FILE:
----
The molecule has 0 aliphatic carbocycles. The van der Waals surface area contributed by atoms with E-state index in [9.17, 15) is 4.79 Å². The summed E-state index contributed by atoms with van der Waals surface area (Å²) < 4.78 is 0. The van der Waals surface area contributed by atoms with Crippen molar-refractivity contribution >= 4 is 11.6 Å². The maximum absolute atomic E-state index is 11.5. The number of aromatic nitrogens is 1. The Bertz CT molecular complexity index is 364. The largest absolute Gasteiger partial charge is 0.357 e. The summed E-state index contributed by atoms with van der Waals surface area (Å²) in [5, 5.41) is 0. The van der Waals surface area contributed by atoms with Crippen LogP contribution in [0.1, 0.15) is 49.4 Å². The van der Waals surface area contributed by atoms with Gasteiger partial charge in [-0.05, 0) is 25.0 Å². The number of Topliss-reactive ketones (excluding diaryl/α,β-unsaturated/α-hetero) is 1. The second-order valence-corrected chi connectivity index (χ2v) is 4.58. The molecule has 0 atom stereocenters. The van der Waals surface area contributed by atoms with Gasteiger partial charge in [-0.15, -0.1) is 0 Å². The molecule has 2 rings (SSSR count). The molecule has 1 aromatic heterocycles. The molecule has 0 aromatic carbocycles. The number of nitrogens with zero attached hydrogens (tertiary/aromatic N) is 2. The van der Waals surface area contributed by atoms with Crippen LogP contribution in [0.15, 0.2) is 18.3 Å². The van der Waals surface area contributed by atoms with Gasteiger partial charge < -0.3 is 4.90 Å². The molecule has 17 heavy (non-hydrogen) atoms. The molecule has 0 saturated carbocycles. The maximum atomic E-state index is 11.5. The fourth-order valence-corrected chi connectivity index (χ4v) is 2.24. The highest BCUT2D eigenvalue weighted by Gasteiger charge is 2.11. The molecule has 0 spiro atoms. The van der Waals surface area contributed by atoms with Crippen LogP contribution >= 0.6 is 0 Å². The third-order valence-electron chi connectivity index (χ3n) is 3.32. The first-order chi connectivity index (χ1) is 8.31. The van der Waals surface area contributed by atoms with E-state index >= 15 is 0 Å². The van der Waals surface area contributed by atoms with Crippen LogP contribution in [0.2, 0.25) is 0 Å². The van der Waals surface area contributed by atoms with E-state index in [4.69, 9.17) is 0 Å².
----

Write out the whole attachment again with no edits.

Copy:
The molecule has 0 aliphatic carbocycles. The van der Waals surface area contributed by atoms with E-state index in [9.17, 15) is 4.79 Å². The summed E-state index contributed by atoms with van der Waals surface area (Å²) < 4.78 is 0. The van der Waals surface area contributed by atoms with Crippen molar-refractivity contribution >= 4 is 11.6 Å². The maximum absolute atomic E-state index is 11.5. The number of aromatic nitrogens is 1. The Bertz CT molecular complexity index is 364. The largest absolute Gasteiger partial charge is 0.357 e. The summed E-state index contributed by atoms with van der Waals surface area (Å²) in [5, 5.41) is 0. The van der Waals surface area contributed by atoms with Crippen LogP contribution in [0.1, 0.15) is 49.4 Å². The van der Waals surface area contributed by atoms with Gasteiger partial charge in [-0.05, 0) is 25.0 Å². The number of Topliss-reactive ketones (excluding diaryl/α,β-unsaturated/α-hetero) is 1. The second-order valence-corrected chi connectivity index (χ2v) is 4.58. The molecule has 0 atom stereocenters. The van der Waals surface area contributed by atoms with Gasteiger partial charge in [-0.15, -0.1) is 0 Å². The molecule has 2 rings (SSSR count). The molecule has 1 aromatic heterocycles. The molecule has 0 aromatic carbocycles. The number of nitrogens with zero attached hydrogens (tertiary/aromatic N) is 2. The van der Waals surface area contributed by atoms with Crippen LogP contribution in [0.15, 0.2) is 18.3 Å². The van der Waals surface area contributed by atoms with Gasteiger partial charge < -0.3 is 4.90 Å². The molecule has 17 heavy (non-hydrogen) atoms. The molecule has 0 saturated carbocycles. The maximum atomic E-state index is 11.5. The fourth-order valence-corrected chi connectivity index (χ4v) is 2.24. The highest BCUT2D eigenvalue weighted by Gasteiger charge is 2.11. The molecule has 0 spiro atoms. The van der Waals surface area contributed by atoms with Crippen LogP contribution >= 0.6 is 0 Å². The third-order valence-electron chi connectivity index (χ3n) is 3.32. The first-order chi connectivity index (χ1) is 8.31. The van der Waals surface area contributed by atoms with E-state index >= 15 is 0 Å². The van der Waals surface area contributed by atoms with Crippen LogP contribution in [0.2, 0.25) is 0 Å². The van der Waals surface area contributed by atoms with E-state index in [4.69, 9.17) is 0 Å².